Thursday's opportunity to headline the Taste Of Chaos tour last spring certainly had its benefits, considering it is perhaps the biggest annual package tour of the season and it coincided with a return to action for the band after a two-year break.
But there was just one drawback to accepting the offer to headline Taste Of Chaos.
"When we got the offer, our booking agent was like 'Of course, right? Of course, we're taking this, yeah?'" vocalist Geoff Rickly recalled. "We're kind of like, 'Yeah.' And he's like 'OK, good, because now you have to finish the [new] record two months ahead of schedule.' We were like, 'Oh shit!'" Facing the time crunch to complete their newest album, Common Existence, undoubtedly brought a sense of pressure that would not have otherwise been there. But looking back, Rickly said the tight recording schedule may have been for the best.
"The funny thing is the kind of hustle that we had to do to finish the record, I think, gave it a different tone than it would have had if we hadn't had (to rush)," he said. "I think it ended up being a lot more of an urgent-sounding record. And I
think that's a good thing. I think Thursday is at its best when it has a sense of urgency to it," he said.
The making of Common Existence had not been entirely smooth and easy, even before the recording schedule was accelerated to meet the Feb. 17 release date for the CD.
Things started off fine, as an initial writing and recording session yielded about a half dozen songs the band considered worthy of making the album.
At that point, the group decided to take a break.
Rickly got involved in the side band United Nations that released a self-titled CD last September. Drummer Tucker Rule, meanwhile, filled in as touring drummer for My Chemical Romance for several months.
But when Rickly, Rule and their Thursday bandmates Steve Pedulla (guitars), Tom Keeley (guitars), Andrew Everding (keyboards) and Tim Payne (bass) reconvened, the creative tap was dry. The band went two months without coming up with even one song that showed promise.
Still, Rickly said there was no panic, although there was frustration.
"I think we all kind of had two minds about it. One was like this really sucks," he said. "We're all really broke and what are we doing spinning our wheels? The faster we get this done, the faster we can start making money again and stuff.
"The other [reaction] was like, whatever, this happens," Rickley said, noting the band also hit a creative wall during the making of its 2006 CD A City by the Light Divided. "There's always a point where we hit a wall. This is just the part where we've got to keep going through the motions and getting together and playing.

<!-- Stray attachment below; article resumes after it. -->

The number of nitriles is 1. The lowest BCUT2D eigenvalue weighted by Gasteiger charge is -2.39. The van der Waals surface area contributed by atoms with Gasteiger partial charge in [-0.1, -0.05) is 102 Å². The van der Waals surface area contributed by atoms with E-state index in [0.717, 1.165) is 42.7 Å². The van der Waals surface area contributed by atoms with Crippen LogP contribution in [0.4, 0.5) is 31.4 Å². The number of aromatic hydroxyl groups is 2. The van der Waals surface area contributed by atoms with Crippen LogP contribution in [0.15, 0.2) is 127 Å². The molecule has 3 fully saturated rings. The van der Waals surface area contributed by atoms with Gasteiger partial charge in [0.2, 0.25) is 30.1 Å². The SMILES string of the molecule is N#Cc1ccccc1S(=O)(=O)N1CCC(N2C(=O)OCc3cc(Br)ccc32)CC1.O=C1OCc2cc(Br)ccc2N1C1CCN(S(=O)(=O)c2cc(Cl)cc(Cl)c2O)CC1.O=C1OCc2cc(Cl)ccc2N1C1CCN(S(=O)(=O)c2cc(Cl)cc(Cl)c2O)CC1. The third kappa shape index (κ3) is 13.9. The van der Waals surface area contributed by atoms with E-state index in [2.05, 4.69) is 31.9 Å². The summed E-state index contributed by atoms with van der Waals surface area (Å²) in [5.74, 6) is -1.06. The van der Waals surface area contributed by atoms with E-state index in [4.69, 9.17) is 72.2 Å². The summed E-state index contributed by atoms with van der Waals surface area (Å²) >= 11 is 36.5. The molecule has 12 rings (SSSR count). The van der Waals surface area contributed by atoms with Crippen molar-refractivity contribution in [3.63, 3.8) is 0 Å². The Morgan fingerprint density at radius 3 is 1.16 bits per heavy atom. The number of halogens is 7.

One day the fog will clear, and we'll be back on the explosion."
Then a chance to go to the Philippines to play a few shows and enjoy a week of rest and relaxation helped Thursday rediscover its groove. By August 2008, Thursday was in the studio with producer Dave Fridmann with a healthy batch of songs ready to record.
Common Existence turned out to be arguably Thursday's most cohesive CD yet. Songs such as "Resuscitation Of A Dead Man" and "Last Call" are explosive rockers that match fevered vocals, crashing drums and driving guitars with potent hooks. Other songs take the band in intriguing new directions, including "Time's Arrow," which has an epic, almost ethereal sound, and "You Were The Cancer," which builds from brooding quiet into a roiling rocker.
The consistent quality and sound of "Common Existence" is a welcome development for Thursday, which emerged from New Brunswick, N.J., with its 1999 debut CD, Waiting.
Although the band has made fine albums before its 2001 CD, Full Collapse, in particular, is widely seen as a landmark CD that ushered in a wave of groups that combined emo and hardcore other albums, such as War All The Time (2003) and A City By The Light Divided were more scattered musically.
It's also nice to see Thursday on track musically, considering that the band nearly broke up in 2004, after five years of near-constant touring and recording had created major tension in the group.
Those problems, though, are in the past, and Thursday figures to be in top form on Taste Of Chaos. Rickly expects the band to play a wide-ranging set.
"There are certain staples we try to keep in the set that are our favorite songs live," he said. "But this time we're also going to try to add in some old favorites that have kind of gotten lost, and we want to play a (boatload) of the new record. It's an hour set, and I'd like to play at least six new songs."